he's a genuine man. actually one of the few doctors i trust.
just had the surgery,
how did you damage all these muscles. i think i may have problems with my pelvic floor muscles and some inguinal canal problems in my lower left abdomen. i have had this problem for 3 year and still have good days and so so days.
I'm at week 9 right now, post-op. Anyways, i'm a little concerned because I'm still afraid to skate. I don't have the luxury of having a personal trainer or therapist at my disposal as do the pro athletes that go through this. I've been in the pool the past week, not seeing much improvement. I guess what I'm looking for from anybody who's had meyers do the surgery is - what is a reasonable time for me to expect to be truly better. I don't see how 12 weeks is a realistic time frame for your average working class citizen.
Any advice or stories would be much appreciated. I try to stretch on my own, do some strength trainging on my own, but I am still sooooooo RIDICULOUSLY TIGHT in my lower abdomen and groin area that it's a bit disconcerting. I'm too afraid too cut when i jog or skate, because i really don't want to deal with that excruciating pain again. I may be better in 3 months, but i'd like some more proof of such.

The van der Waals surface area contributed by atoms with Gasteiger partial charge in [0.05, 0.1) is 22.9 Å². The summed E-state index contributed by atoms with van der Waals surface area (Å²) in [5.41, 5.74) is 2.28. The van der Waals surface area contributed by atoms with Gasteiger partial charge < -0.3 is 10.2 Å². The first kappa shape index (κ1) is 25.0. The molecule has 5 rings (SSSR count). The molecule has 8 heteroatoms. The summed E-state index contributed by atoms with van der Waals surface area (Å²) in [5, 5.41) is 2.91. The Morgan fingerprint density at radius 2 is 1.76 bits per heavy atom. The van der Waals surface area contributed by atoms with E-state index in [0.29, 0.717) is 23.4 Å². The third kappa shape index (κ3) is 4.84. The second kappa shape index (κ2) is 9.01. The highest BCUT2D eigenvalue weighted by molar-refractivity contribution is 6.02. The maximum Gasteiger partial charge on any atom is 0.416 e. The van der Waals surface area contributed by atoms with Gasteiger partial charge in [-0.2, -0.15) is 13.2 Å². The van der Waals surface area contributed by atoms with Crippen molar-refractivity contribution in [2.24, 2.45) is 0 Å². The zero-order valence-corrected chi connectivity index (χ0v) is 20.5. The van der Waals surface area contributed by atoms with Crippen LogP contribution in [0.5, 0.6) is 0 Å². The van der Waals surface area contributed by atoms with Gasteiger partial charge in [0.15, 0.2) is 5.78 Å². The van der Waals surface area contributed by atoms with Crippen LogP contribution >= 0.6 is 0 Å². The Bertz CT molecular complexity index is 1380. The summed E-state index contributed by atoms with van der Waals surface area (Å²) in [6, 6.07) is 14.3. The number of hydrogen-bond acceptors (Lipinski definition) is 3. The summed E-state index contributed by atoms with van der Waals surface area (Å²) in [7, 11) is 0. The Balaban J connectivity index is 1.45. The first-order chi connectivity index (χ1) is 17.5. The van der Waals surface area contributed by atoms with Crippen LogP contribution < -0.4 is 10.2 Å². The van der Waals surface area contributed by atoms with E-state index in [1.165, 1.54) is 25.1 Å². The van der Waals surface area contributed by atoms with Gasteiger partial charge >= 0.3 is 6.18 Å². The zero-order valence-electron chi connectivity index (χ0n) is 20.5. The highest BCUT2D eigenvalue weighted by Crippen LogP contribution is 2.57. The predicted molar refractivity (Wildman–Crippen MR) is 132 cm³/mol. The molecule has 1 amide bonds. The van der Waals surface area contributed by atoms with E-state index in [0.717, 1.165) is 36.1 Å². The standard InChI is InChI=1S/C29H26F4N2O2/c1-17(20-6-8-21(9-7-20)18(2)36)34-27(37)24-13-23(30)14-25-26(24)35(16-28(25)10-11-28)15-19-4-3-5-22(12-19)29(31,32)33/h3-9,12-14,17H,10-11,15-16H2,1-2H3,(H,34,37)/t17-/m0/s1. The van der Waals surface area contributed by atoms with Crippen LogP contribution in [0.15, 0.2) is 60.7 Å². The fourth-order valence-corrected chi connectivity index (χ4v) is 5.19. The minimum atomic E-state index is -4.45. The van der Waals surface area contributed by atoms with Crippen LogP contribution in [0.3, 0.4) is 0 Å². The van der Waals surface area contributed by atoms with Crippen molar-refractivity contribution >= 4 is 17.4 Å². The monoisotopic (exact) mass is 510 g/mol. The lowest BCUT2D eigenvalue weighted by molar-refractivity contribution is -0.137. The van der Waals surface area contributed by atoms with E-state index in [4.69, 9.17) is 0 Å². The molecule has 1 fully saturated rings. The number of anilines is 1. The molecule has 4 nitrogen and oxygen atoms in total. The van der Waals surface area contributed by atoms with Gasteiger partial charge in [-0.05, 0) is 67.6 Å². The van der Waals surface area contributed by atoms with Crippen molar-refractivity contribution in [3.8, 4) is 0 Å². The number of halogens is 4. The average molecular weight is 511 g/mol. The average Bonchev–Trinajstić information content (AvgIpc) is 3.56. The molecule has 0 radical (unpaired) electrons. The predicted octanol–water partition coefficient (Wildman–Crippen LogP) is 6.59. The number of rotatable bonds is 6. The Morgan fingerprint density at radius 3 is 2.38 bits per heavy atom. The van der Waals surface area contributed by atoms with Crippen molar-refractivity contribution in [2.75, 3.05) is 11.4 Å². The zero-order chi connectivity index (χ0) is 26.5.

Hey, I am a college freshmen went to play football and basketball at a small division three school, I had been diagnosed with a sports hernia at the beginning of training camp. I went to about 5 different doctors before any one would do anything about it. Along with my sports hernia i had three iguinal hernias, tear in the muscle tissue. I had the surgery in september 05 and just started jogging the other day Feb 06. Today im still sore form running last week they told me 12 weeks too and at 12 weeks i still had pain walking up steps.
HGuy - I hope you are using a slideboard for your rehab. It's a great way to guage lateral tolerance. With it, you'll know when you are ready to skate... Years out now, I still do at least one slideboard workout a week (+ varations like single leg squats, mountain climbing, holding medicine ball, etc) to fortify compartment for cutting.